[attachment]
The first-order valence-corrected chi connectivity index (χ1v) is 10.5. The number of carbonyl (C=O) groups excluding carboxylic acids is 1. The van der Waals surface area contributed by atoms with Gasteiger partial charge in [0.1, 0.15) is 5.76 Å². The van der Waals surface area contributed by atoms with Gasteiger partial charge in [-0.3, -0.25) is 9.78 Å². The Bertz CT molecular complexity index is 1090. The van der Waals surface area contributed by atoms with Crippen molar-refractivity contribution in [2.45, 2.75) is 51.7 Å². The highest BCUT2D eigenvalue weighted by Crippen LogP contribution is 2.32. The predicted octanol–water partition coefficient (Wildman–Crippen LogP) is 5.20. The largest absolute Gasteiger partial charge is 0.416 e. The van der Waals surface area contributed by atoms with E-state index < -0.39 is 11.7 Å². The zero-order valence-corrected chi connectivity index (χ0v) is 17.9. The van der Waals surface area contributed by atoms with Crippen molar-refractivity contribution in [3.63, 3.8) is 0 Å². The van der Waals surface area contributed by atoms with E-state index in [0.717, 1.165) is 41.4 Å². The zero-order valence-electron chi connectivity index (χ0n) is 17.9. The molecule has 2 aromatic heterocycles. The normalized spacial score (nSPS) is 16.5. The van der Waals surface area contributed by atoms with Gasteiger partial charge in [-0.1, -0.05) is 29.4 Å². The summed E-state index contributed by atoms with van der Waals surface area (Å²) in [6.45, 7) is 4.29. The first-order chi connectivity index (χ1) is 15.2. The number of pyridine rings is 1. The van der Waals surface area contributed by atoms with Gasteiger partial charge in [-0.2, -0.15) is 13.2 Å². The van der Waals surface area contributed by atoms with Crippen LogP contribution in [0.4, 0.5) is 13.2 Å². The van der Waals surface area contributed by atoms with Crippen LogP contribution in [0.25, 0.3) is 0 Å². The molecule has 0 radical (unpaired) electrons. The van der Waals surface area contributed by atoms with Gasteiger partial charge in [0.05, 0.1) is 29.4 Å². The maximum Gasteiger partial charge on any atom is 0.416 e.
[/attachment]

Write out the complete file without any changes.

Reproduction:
The first-order valence-corrected chi connectivity index (χ1v) is 10.5. The number of carbonyl (C=O) groups excluding carboxylic acids is 1. The van der Waals surface area contributed by atoms with Gasteiger partial charge in [0.1, 0.15) is 5.76 Å². The van der Waals surface area contributed by atoms with Gasteiger partial charge in [-0.3, -0.25) is 9.78 Å². The Bertz CT molecular complexity index is 1090. The van der Waals surface area contributed by atoms with Crippen molar-refractivity contribution in [2.45, 2.75) is 51.7 Å². The highest BCUT2D eigenvalue weighted by Crippen LogP contribution is 2.32. The predicted octanol–water partition coefficient (Wildman–Crippen LogP) is 5.20. The largest absolute Gasteiger partial charge is 0.416 e. The van der Waals surface area contributed by atoms with E-state index < -0.39 is 11.7 Å². The zero-order valence-corrected chi connectivity index (χ0v) is 17.9. The van der Waals surface area contributed by atoms with Crippen molar-refractivity contribution in [3.63, 3.8) is 0 Å². The van der Waals surface area contributed by atoms with E-state index in [0.717, 1.165) is 41.4 Å². The zero-order valence-electron chi connectivity index (χ0n) is 17.9. The molecule has 2 aromatic heterocycles. The normalized spacial score (nSPS) is 16.5. The van der Waals surface area contributed by atoms with Gasteiger partial charge in [-0.1, -0.05) is 29.4 Å². The summed E-state index contributed by atoms with van der Waals surface area (Å²) in [6.45, 7) is 4.29. The first-order chi connectivity index (χ1) is 15.2. The number of pyridine rings is 1. The van der Waals surface area contributed by atoms with Gasteiger partial charge in [-0.2, -0.15) is 13.2 Å². The van der Waals surface area contributed by atoms with Crippen LogP contribution in [0.4, 0.5) is 13.2 Å². The van der Waals surface area contributed by atoms with Crippen LogP contribution in [0.25, 0.3) is 0 Å². The molecule has 0 radical (unpaired) electrons. The van der Waals surface area contributed by atoms with Gasteiger partial charge in [0.05, 0.1) is 29.4 Å². The maximum Gasteiger partial charge on any atom is 0.416 e.